To be acquainted with Scott County football coach Jim McKee's straightforward, old-school style is to assume he's probably happy to move away from the carnival, rock concert or political rally atmosphere of Week 1 against Great Crossing and tackle the rest of the Cardinals' schedule.
Don't jump to that conclusion. After 23 years, 200-plus wins and having three boys grow up in both his home and his grid program, McKee has learned to stop and enjoy the scenery some.
“I don't ever wish a game away. I try to enjoy every one of 'em,” McKee said. “When I first started coaching, we would win, but we would miss a pass or an extra point or whatever, and I would spend my whole night ripping somebody. Ripping myself, ripping the kids. I don't do that anymore.”
SC hung a 72-7 loss upon its upstart rival in the unveiling of a rivalry before an estimated 7,000 bipartisan backers at the Bird Cage on Friday night.
By any measure, it was business as usual from the Cardinals. They've done the same thing to Highlands, Henry Clay, George Rogers Clark and Paul Laurence Dunbar. Seven times now in the past eight seasons, Scott County has scored 70 or more against an overmatched foe.
There have been one-sided defeats, though. State final losses to St. Xavier in 2004 and Trinity in 2011 come to mind, and they've taught McKee to value the highs and lows of the journey.
“When we went to the finals in 2004, we got beat 49-9,” McKee recalled. “I had a meeting before we left the field with our staff. They all had to turn an index card in to me when we got back about things we had to do better.
“In 2011, we got running clocked by Trinity, and after the game I took a picture with my three sons.”
His voice trailed off with emotion. “My perspective's a little different at age 50 than it was at age 30. I didn't want to wish the game away. I wanted the kids to enjoy every bit of it.”
His senior-dominated team did precisely that, with the emotions perhaps spilling over into what will become teachable moments at practice this week, despite the one-sided score.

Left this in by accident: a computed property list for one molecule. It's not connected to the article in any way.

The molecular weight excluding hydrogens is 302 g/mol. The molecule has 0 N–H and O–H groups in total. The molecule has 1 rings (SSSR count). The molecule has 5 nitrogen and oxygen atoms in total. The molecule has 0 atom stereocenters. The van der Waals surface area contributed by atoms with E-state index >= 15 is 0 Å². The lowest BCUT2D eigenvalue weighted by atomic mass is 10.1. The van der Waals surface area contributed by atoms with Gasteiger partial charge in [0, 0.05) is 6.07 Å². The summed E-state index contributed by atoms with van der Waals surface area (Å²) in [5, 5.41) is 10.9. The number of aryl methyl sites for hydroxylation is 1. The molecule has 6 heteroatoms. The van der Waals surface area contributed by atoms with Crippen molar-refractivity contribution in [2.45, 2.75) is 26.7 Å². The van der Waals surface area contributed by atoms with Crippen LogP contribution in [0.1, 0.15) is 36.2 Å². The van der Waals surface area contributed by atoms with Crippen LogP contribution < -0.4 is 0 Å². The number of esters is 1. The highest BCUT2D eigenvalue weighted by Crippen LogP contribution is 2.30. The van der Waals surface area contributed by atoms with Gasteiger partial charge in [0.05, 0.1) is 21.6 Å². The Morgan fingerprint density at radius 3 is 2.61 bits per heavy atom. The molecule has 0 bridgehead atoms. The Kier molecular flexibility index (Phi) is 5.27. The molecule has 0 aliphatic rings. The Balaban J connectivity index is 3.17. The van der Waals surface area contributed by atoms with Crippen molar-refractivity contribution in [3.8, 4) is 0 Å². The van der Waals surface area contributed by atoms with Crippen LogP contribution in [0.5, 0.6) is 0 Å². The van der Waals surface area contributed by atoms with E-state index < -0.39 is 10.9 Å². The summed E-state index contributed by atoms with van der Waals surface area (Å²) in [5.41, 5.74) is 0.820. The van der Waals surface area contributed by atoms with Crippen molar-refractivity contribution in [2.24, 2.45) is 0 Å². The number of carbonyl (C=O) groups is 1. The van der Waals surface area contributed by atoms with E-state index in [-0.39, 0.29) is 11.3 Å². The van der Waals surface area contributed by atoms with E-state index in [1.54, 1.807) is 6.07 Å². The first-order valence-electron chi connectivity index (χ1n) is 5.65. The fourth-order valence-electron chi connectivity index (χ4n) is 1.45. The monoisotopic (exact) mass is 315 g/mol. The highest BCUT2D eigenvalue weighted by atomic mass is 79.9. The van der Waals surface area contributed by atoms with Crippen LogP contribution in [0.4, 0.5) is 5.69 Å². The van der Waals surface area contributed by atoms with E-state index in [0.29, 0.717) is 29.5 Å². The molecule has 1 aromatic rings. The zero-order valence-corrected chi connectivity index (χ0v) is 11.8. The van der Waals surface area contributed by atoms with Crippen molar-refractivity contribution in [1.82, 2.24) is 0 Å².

There were a few dropped or overthrown passes and a smattering of missed assignments, as you might expect in week one.
Also, too many penalties, a few of them of the unsportsmanlike conduct variety. Scott County certainly approached the game with a more defiant tone than usual, a response to what they perceived as disrespect from the new program over the winter, spring and summer.
“The whole off-season they were talking smack,” said senior fullback Philip Garner, who rushed for 220 yards and four touchdowns, all in the first half. “They were telling us they were going to kill us. The disrespect was crazy the whole off-season, and so we were very motivated to play this game.”
SC quarterback Cade McKee echoed his teammate's thoughts but not his father's, indicating that he's glad the game is over and that the less personal part of the schedule can commence.
“It is a big relief, just because of how much talk was around the game that didn't need to be, that kind of distracted us,” the younger McKee said. “It's good to get it over so now we can go into next week with an opponent that isn't going to put all that stuff on social media.”
Scott County settles into a stretch of the schedule with Class 6A opponents, against which the Cardinals should still be prohibitive favorites.
This week's trip is to Lafayette, a smack-talking rivalry in its own right three or four years ago, but one that has cooled significantly. The Cards return home to face DuPont Manual before another visit to Lexington and Bryan Station.
“One-and-oh, and away we go. That was our motto,” Jim McKee said. “Obviously we've got some things to clean up. We missed some passes in the first half. We missed some extra points. You can't win championships missing extra points and missing wide-open receivers, so we'll clean all that up.”
SC exhibited its depth on both sides of the ball.
Garner's seven carries were the most of any Cardinal back. Bronson Brown and Jeremy Hamilton combined for three other touchdowns, while Montago Jones and Campton Martin showed they'll be tough to tackle, as well.
Four total tackles were the maximum for SC's ravenous defense, which had two or three bodies swarming to the ball every time GC gave the ball to a back out of its spread formation.
The Cardinals' starting offense was on the field for nine possessions and finished each one with hugs and high-fives in the end zone.
“That's good, but there's still some things we have to clean up,” Cade McKee said. “We're going to get back in (to watch the film), and we're not going to slow down at all.”
Kal Oakes can be reached via email at email@example.com.